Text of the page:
BOOKS: Food for thought in Caroline Beecham's latest novel
REVIEW: AVID cook Maggie Johnson and her fiance planned to open a small country hotel. But that was before the war and now Maggie's running the canteen in a radio factory, making do as best she can with limited rations and an unsympathetic boss.
A friend suggests the frustrated Maggie apply to manage one of the British Restaurants being set up by the government - communal feeding kitchens offering low cost food to residents, ensuring they get one hot meal a day.
Thrifty Maggie is ideally suited to the job, but thwarted by a bureaucracy that doesn't reward her busy restaurant with more supplies when it proves popular - instead straining her already meagre rations.
Thankfully Maggie's meets Robbie, a 12-year-old who spends his days prowling the streets and Janek, a Polish refugee. The resourceful pair help Maggie set up a victory garden to help supply her restaurant, teaching her to break the rules in the process.
Maggie's a delightful and kind lead character and offset beautifully by the cheeky Robbie and pragmatic Janek. Set in 1941 amidst air raids, death and destruction it would be easy for this book and its narrative to depress readers; but Beecham skims the negatives and focuses instead on the generosity and resilience of the human spirit.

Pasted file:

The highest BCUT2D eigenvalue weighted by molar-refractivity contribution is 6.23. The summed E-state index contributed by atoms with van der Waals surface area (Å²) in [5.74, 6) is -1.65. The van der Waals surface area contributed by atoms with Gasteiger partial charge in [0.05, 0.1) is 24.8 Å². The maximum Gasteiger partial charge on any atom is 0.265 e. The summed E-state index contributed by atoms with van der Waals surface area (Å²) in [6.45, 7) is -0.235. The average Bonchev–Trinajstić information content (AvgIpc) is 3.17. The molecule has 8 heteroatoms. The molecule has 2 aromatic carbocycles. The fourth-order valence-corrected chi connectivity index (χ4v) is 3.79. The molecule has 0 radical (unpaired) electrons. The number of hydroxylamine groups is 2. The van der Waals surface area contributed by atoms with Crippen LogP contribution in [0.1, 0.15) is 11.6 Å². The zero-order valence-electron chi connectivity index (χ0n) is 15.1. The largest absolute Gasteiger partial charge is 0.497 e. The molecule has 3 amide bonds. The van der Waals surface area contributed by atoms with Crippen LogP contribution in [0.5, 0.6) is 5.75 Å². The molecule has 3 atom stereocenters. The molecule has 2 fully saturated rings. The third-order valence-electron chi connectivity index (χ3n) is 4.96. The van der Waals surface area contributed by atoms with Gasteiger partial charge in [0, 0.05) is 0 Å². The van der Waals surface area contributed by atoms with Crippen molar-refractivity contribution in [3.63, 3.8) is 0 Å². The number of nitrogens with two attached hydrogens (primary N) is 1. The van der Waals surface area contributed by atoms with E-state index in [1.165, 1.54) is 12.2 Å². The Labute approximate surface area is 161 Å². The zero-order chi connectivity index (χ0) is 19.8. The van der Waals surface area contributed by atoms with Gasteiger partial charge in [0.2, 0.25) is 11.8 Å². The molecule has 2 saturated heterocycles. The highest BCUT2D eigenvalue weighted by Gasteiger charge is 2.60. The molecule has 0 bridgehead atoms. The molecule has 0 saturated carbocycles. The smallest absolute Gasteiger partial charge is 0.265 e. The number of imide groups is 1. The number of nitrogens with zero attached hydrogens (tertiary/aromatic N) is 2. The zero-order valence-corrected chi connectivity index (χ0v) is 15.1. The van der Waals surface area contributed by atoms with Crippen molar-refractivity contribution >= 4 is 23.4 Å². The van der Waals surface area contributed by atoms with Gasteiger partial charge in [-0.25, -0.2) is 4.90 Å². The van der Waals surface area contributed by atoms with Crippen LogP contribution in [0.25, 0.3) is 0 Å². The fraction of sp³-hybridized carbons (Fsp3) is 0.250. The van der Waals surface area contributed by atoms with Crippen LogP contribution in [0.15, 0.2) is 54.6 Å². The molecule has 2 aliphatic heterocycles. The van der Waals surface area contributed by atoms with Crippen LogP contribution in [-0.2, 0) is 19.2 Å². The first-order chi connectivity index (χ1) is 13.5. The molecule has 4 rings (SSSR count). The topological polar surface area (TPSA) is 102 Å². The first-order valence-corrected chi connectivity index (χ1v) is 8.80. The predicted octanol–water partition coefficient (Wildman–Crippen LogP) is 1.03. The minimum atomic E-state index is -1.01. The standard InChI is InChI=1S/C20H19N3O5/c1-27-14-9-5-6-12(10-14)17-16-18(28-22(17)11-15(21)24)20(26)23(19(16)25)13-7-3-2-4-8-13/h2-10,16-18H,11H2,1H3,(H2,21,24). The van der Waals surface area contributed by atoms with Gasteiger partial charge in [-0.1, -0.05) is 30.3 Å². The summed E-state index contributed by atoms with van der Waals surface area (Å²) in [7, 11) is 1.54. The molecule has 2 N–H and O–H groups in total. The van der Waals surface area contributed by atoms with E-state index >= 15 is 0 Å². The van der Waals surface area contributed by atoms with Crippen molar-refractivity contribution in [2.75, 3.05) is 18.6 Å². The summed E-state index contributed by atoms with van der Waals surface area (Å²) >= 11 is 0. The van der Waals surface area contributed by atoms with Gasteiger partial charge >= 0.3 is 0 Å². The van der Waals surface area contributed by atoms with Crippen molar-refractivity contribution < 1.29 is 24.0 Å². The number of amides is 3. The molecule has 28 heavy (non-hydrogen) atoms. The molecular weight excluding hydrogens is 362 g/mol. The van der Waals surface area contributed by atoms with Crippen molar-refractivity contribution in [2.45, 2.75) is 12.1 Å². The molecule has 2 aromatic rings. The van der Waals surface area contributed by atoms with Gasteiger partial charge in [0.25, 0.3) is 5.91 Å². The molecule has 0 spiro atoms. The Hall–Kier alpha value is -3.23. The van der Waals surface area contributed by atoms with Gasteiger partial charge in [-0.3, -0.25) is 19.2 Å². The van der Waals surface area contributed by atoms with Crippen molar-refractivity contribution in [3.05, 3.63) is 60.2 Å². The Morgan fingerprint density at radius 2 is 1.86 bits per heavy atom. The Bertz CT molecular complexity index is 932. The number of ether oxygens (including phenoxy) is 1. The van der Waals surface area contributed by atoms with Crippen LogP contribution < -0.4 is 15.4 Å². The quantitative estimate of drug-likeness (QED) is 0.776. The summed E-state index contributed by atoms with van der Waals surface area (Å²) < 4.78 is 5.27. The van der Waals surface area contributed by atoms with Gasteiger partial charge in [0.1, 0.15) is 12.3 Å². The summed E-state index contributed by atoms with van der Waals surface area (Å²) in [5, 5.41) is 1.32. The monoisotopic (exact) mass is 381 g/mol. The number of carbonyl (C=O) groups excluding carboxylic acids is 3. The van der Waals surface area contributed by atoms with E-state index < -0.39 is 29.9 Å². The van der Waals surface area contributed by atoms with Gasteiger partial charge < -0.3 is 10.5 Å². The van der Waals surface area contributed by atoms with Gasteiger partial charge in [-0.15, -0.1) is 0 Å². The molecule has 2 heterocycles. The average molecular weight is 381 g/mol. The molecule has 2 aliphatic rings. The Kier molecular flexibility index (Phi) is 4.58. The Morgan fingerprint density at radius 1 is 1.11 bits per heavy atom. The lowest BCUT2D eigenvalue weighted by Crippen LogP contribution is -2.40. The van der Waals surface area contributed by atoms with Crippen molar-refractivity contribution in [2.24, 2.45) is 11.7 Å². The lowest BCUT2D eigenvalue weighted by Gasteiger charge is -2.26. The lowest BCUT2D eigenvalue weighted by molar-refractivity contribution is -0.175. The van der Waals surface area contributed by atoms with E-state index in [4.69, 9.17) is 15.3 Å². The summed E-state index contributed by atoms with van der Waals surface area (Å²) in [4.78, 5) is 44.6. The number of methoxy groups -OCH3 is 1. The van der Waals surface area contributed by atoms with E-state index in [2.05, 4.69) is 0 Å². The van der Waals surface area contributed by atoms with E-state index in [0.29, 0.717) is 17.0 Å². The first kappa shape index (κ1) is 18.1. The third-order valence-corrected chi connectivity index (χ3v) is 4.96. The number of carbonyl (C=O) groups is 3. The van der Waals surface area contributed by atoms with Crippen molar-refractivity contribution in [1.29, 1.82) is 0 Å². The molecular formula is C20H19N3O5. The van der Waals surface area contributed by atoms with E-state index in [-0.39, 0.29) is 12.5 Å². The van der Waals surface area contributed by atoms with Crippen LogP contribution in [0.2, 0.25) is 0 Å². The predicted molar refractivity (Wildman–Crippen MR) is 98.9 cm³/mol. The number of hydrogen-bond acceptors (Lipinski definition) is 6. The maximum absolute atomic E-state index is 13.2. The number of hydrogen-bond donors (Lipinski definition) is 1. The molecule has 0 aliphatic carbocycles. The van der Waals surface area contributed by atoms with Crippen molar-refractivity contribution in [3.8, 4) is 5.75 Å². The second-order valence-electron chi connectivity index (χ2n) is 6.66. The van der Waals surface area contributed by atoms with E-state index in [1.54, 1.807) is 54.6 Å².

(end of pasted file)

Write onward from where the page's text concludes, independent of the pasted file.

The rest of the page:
We're reminded that bravery exists in many forms and for Maggie it's standing up for her beliefs and battling the bureaucracy to ensure she's able to feed those who enter her restaurant each day.
English-born Australian-dwelling Beecham litters this book with scene-setting wartime hints about stretching your rations and references to many traditional English meals. There's even a collection of recipes at the end, featuring many favourites from Toad in the Hole to Rabbit Curry. Some of which may - ahem - be an acquired taste.
Despite the backdrop of WWII, Beecham keeps the tone light and serves up a sliver of romance and dollops of heart-warming hope. She also - deftly and subtly - educates readers about that time in our history. It may offer not-so-happy memories of wartime and its rationing for some, while enlightening those of us who've been unaffected or not had to go without.